Refugees from Syria have been leaving their homes in search of safety and assistance since the country’s civil war began in 2011. The refugees have been fleeing civil war, persecution and poverty—traveling at great lengths and great risk to survive. As of September 2015, it is estimated that over 200,000 Syrians have been killed, 7.6 million people have been internally displaced within the country and another 4.1 million have dispersed across the Middle East.
Hundreds of thousands have also made their way to Europe, often through a dangerous boat trip on the Mediterranean from Turkey to Greece, which has resulted in thousands of deaths. Further, people fleeing other parts of the Middle East and Africa due to instability and poverty have added to the large number of refugeess. Referred to as the “largest refugee crisis in Europe since World War II,” this catastrophe made international headlines recently when a photograph of a drowned three-year old Syrian boy went viral. The image of Aylan Kurdi’s dead body on the shores of Turkey seems to have awakened our collective sense of urgency.
In response, the recent arrival of refugees into Europe, some countries have accepted or agreed to take in refugees and some have not. The United States provides humanitarian assistance and recently agreed to take in more refugees (100,000 by 2017) but many believe more should be done.
12 and up
Questions to Start the Conversation
- How do you feel about what you know about the Refugee Crisis?
- Why do you think some countries are taking in refugees and others are not?
- What are some of the challenges for countries that are taking in and resettling refugees?
- What do you think it might be like to have to leave your home and go to another country that might or might not welcome you?
- How do you think European countries and other nations should help in this crisis?
Questions to Dig Deeper
(See the Additional Resources section for articles and information that address these questions.)
- Why are Syrians and people in other countries leaving their country; what is the root cause of this?
- For people living in refugee camps, what do you think everyday life and their hopes for the future are like?
- What is the difference between a migrant and refugee and why is this distinction controversial?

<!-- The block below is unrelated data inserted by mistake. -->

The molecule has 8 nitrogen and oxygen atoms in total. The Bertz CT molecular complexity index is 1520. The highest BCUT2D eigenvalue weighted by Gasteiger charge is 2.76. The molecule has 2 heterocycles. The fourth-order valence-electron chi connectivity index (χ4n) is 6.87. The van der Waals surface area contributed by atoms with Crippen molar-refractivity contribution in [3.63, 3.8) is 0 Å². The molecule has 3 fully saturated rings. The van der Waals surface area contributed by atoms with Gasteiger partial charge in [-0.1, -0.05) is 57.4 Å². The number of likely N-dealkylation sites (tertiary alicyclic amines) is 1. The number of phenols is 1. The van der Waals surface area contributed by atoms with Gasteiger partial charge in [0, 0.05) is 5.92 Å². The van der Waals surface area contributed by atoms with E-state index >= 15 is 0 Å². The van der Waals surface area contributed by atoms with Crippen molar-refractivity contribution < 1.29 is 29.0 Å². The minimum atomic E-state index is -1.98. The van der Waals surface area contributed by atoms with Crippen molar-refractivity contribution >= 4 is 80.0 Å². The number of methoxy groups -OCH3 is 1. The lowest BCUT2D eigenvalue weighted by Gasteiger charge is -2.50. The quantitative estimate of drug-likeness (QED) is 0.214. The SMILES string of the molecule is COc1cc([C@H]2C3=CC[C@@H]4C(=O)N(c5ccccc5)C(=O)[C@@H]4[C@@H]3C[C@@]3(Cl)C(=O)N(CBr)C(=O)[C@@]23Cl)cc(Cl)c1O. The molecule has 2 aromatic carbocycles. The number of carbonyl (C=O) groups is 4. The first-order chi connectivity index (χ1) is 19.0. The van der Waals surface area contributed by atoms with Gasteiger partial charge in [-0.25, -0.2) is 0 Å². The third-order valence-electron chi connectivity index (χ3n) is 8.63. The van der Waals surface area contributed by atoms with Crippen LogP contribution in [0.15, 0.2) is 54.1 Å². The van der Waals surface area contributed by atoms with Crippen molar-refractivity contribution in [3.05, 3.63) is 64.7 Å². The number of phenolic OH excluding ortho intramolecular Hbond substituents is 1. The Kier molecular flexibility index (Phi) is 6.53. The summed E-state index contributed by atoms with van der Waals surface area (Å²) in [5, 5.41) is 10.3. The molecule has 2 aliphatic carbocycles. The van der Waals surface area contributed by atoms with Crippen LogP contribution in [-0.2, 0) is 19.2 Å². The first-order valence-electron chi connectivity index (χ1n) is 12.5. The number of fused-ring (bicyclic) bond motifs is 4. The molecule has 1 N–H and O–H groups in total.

Ideas for Taking Action
Ask: What can we do to help? What actions might make a difference?
- Educate others about what’s happening by sharing information on social media, having individual conversations or organizing an educational event in the school or community.
- Donate money or organize a fundraiser to support organizations that are helping refugees such as: Multifaith Alliance for Syrian Refugees, Jewish Coalition for Syrian Refugees, HIAS or USA for United Nations High Commissioner for Refugees (UNHCR).
- Write a letter to President Obama (or local Congressperson) to encourage them to increase aid or take in more refugees.
- Find out what children know and use the summary to expand their knowledge. Ask what else they want to know and investigate together to learn more.
- When discussing the topic, ask children open ended questions that deepen the conversation. Do not judge their responses and listen thoughtfully.
- Think together about a child-level action they can take; this can be something they do on their own or something you do together or as a family.
- Refugee Crisis in Europe: How Should the World Respond? (ADL Current Events Classroom lesson, grades 9-12)
- Backgrounder: The Syrian Conflict (ADL)
- The Syrian refugee crisis won’t be solved with small gestures (MSNBC)
- Europe's Refugee Crisis, Explained (Vox)
- Syria: The Story of the Conflict (BBC News)
- Border Challenges: Responding to the Global Migration Crisis (New York Times Learning Network)